Ironically, many potential EOR projects are currently stalled because there is not enough liquid CO2 from natural sources available and it is expensive. CCS from industrial processes could solve the problem. CCS and EOR projects are therefore complementary.
CCS-EOR is being pioneered by Denbury Resources.
Denbury is already one of the largest independent oil and gas producers in Mississippi and Montana. It makes extensive use of CO2 injection to boost oil recovery at a number of fields.
So far all the CO2 has come from natural sources, where it is extracted from underground reservoirs such as Jackson Dome, Mississippi. Denbury has a controlling interest in every known CO2 producing well in the Gulf Coast region, according to its website.
But the company also has signed long-term contracts to purchase waste CO2 from six industrial plants in the Gulf Coast region currently under construction.
It is also negotiating with the operators of existing facilities that producer smaller and less concentrated CO2 waste streams.
Once CO2 is injected into a formation, whether it is a salt water aquifer or a depleted oil and gas field, it can migrate throughout the reservoir.
Every well in the reservoir can potentially benefit from CO2 injections intended to enhance oil and gas recovery, which poses a free-riding problem unless the reservoir is unitised.
Equally, CO2 injected into one well as part of an EOR project may be released from another in the same formation along with the oil and gas unless measures are taken to strip it from the oil and gas and reinject it.
CO2 injection needs to be managed on a field-wide basis, especially if credits are being claimed for CCS.
HB 100 would have allowed the Texas Railroad Commission, which regulates petroleum production in the state, to impose compulsory unitisation on all wells and minerals rights owners in a common reservoir for the purpose of increasing ultimate oil and gas recovery by waterflooding, repressurising and tertiary recovery (including CO2 injection).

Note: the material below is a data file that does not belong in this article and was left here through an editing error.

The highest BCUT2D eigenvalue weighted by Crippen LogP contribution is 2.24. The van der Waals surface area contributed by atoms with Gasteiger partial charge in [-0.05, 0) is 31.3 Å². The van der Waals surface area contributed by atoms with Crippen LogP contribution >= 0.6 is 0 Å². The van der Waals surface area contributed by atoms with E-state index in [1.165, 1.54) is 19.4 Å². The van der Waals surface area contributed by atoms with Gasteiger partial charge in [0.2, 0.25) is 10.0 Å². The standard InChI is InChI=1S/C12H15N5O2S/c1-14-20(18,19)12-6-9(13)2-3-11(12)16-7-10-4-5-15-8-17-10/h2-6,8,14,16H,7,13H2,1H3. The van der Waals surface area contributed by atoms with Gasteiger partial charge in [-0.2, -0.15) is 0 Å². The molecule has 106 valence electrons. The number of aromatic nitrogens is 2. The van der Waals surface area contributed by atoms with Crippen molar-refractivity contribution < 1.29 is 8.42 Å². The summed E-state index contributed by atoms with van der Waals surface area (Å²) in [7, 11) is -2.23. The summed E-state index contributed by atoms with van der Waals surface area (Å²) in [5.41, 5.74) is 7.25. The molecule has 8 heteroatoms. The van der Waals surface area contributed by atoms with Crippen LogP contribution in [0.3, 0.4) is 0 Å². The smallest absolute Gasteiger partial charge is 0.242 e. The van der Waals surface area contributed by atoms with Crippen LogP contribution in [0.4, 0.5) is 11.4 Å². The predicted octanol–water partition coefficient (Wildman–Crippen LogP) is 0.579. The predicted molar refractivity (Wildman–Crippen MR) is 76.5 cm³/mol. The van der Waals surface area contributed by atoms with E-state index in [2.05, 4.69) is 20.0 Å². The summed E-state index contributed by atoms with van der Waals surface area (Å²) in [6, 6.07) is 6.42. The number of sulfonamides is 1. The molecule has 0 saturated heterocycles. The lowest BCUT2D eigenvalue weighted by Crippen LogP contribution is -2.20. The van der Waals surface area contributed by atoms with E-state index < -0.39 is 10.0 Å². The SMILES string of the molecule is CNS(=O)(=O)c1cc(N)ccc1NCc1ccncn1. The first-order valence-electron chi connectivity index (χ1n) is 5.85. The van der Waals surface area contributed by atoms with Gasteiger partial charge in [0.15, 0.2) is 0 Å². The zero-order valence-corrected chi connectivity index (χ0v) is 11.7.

The Commission would have been able to act on an application from an owner of a working or royalty interest only after attempts to reach a voluntary agreement had failed and at least 70 percent of the working interest and rights holders had signified agreement.
Denbury testified before the Energy Resources Committee of the Texas House of Representatives in favour of the unitisation bill.
The Texas Oil and Gas Association and the Texas Alliance of Energy Producers also testified positively, and Occidental Petroleum and Chevron backed the measure, according to committee records.
But the bill was opposed by representatives from the Texas land and mineral rights association, the National Association of Royalty Owners (NARO), Texas Farm Bureau, Texas and Southwestern Cattle Raisers Association, Plains Cotton Growers, Exotic Wildlife Association and other farming and conservation interests.
Farmers worried about schemes that could include hydraulic fracturing and add to pressure on water supplies. Green groups opposed any increase in production of fossil fuels and the risk of pollution.
Compulsory pooling and unitisation provisions were first introduced in other parts of the United States in the 1940s and 1950s and are now in force in all major oil and gas producing states (including North Dakota, Kansas, Kentucky, Tennessee, Oklahoma and California) and common internationally (for example the United Kingdom).
Compulsory unitisation remains taboo in property-rights loving Texas, though it is debatable whether Oklahoma and Alabama (which have had compulsory unitisation since 1945) and Tennessee (since 1984) are really hotbeds of socialism.
With the Texas legislature coming to the end of its once-every-two-years session, compulsory unitisation provisions cannot now be enacted until at least 2015.